January 14, 2011
Universal Marker for Tumor Cells?
Jocelyn Kaiser, Science Now
Cancer researchers have discovered a new genetic abnormality in tumor cells that sets them apart from normal cells. In mice and humans, cancer cells cranked out large amounts of a specific type of RNA that had been ignored until now. The discovery could shed light on how cancer develops, and it could give pathologists a new marker for detecting cancerous cells in a biopsy.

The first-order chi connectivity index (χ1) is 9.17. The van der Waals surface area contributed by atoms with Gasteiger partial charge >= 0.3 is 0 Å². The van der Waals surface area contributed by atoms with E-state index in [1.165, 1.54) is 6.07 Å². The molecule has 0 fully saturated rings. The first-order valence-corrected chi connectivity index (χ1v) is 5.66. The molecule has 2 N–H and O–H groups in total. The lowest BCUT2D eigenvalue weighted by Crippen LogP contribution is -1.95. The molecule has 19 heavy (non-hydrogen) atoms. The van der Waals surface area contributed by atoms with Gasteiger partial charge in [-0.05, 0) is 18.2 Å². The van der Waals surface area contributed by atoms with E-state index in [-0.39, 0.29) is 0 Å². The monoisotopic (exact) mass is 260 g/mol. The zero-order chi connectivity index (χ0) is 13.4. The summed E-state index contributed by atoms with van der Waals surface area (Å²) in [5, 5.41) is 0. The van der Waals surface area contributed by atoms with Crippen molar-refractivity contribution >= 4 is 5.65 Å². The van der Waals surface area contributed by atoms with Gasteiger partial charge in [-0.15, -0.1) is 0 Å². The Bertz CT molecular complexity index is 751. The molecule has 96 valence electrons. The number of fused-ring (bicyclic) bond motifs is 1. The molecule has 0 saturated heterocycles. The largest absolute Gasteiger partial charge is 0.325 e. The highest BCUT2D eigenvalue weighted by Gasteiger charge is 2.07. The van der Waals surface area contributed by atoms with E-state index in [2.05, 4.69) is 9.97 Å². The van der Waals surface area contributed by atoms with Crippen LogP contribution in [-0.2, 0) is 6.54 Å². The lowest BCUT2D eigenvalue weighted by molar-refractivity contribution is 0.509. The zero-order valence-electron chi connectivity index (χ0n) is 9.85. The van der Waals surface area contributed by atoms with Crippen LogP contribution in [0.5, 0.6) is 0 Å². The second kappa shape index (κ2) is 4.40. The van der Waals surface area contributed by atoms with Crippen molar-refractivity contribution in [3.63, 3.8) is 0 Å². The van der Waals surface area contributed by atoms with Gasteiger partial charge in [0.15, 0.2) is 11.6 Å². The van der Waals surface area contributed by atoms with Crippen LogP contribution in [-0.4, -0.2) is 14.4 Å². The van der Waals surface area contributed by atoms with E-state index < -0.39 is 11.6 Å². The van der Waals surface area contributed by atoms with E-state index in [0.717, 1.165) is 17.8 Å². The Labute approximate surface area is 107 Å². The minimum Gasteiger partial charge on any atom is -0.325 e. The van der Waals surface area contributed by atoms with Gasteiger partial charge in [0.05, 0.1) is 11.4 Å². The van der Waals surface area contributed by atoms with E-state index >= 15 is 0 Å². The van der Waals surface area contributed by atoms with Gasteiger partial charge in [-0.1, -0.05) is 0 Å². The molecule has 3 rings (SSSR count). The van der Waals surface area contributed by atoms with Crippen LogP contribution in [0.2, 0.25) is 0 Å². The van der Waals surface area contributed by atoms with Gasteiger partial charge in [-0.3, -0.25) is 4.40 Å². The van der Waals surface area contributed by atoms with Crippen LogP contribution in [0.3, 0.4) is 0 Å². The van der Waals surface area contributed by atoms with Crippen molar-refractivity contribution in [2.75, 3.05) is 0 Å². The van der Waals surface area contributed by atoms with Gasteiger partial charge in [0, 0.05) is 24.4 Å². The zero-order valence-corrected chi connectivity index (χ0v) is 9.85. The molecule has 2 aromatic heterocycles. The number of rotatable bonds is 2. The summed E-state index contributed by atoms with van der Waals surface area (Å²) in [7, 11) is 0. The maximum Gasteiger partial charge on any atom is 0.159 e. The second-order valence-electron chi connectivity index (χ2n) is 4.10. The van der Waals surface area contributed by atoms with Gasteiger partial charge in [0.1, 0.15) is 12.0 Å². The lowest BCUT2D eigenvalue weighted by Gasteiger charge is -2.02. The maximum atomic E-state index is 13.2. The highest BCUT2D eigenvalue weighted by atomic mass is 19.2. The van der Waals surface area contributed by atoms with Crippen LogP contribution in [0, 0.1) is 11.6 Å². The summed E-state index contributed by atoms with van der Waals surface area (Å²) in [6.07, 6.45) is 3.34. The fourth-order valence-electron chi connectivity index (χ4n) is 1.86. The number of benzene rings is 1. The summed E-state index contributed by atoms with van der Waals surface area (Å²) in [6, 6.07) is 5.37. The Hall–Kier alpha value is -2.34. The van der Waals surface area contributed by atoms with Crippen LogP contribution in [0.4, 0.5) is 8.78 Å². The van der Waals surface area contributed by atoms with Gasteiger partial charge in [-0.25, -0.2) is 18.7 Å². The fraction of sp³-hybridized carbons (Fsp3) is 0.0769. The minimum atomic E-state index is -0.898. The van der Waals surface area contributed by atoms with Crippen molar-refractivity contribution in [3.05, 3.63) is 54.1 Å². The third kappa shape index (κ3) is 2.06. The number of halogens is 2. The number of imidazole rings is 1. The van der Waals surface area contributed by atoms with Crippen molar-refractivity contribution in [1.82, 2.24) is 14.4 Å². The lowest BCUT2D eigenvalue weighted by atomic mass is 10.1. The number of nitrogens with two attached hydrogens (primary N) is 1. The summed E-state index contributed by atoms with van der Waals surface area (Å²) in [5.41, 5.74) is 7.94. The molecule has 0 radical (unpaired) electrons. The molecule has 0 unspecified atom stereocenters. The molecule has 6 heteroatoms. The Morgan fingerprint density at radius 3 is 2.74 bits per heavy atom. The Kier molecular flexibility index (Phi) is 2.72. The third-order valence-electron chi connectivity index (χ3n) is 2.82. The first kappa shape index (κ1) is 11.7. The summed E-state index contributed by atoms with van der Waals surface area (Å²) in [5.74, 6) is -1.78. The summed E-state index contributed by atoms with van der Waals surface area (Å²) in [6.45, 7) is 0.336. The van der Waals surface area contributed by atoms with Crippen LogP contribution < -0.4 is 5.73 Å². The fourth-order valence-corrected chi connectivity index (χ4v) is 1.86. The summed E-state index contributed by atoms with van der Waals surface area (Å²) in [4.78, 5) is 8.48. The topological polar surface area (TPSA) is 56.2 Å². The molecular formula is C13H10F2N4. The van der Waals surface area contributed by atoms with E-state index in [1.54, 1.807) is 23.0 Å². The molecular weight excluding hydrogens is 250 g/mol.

Postdoctoral researcher David Ting and colleagues in the lab of cancer geneticist Daniel Haber of Massachusetts General Hospital in Boston found their new marker by using a next-generation sequencing machine to measure the RNA molecules, or transcripts, that are encoded by a cancer cell's DNA. Unlike traditional microarrays dotted with DNA probes that measure the activity of a subset of a cell's...
TAGGED: satellite DNA, cellular biology, cancer, RNA